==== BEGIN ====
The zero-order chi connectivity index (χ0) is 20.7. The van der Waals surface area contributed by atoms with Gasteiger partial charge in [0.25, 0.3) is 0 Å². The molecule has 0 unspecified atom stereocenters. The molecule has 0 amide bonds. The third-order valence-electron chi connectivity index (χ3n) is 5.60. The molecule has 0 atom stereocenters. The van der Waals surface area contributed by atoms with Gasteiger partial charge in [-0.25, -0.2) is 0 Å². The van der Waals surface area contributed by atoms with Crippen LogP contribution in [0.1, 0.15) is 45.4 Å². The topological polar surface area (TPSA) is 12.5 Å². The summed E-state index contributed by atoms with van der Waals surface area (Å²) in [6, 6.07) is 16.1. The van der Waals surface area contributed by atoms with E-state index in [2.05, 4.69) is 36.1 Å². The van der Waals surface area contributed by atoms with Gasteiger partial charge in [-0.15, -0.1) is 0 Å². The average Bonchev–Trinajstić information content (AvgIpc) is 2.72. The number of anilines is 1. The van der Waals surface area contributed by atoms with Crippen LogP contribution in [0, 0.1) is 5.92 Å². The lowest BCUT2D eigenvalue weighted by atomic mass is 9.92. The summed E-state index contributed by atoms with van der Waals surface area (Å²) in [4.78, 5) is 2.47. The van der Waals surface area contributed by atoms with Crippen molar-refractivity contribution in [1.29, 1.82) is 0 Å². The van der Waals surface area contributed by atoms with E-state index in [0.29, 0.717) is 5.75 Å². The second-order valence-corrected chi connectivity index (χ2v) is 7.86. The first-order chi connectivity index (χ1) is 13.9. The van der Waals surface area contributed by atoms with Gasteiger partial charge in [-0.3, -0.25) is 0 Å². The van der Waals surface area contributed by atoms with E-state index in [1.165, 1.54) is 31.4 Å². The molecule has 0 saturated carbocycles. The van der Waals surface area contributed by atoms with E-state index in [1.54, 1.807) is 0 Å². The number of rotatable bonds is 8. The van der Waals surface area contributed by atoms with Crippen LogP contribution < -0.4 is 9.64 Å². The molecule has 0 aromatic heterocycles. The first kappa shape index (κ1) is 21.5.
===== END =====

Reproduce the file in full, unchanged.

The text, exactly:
The zero-order chi connectivity index (χ0) is 20.7. The van der Waals surface area contributed by atoms with Gasteiger partial charge in [0.25, 0.3) is 0 Å². The molecule has 0 unspecified atom stereocenters. The molecule has 0 amide bonds. The third-order valence-electron chi connectivity index (χ3n) is 5.60. The molecule has 0 atom stereocenters. The van der Waals surface area contributed by atoms with Gasteiger partial charge in [-0.25, -0.2) is 0 Å². The van der Waals surface area contributed by atoms with Crippen LogP contribution in [0.1, 0.15) is 45.4 Å². The topological polar surface area (TPSA) is 12.5 Å². The summed E-state index contributed by atoms with van der Waals surface area (Å²) in [6, 6.07) is 16.1. The van der Waals surface area contributed by atoms with E-state index in [2.05, 4.69) is 36.1 Å². The van der Waals surface area contributed by atoms with Gasteiger partial charge in [-0.15, -0.1) is 0 Å². The average Bonchev–Trinajstić information content (AvgIpc) is 2.72. The number of anilines is 1. The van der Waals surface area contributed by atoms with Crippen LogP contribution in [0, 0.1) is 5.92 Å². The lowest BCUT2D eigenvalue weighted by atomic mass is 9.92. The summed E-state index contributed by atoms with van der Waals surface area (Å²) in [4.78, 5) is 2.47. The van der Waals surface area contributed by atoms with Crippen molar-refractivity contribution in [1.29, 1.82) is 0 Å². The van der Waals surface area contributed by atoms with E-state index in [0.29, 0.717) is 5.75 Å². The second-order valence-corrected chi connectivity index (χ2v) is 7.86. The first-order chi connectivity index (χ1) is 13.9. The van der Waals surface area contributed by atoms with Gasteiger partial charge in [-0.3, -0.25) is 0 Å². The van der Waals surface area contributed by atoms with E-state index in [1.165, 1.54) is 31.4 Å². The molecule has 0 saturated carbocycles. The van der Waals surface area contributed by atoms with E-state index in [1.54, 1.807) is 0 Å². The number of rotatable bonds is 8. The van der Waals surface area contributed by atoms with Crippen LogP contribution < -0.4 is 9.64 Å². The molecule has 0 aromatic heterocycles. The first kappa shape index (κ1) is 21.5.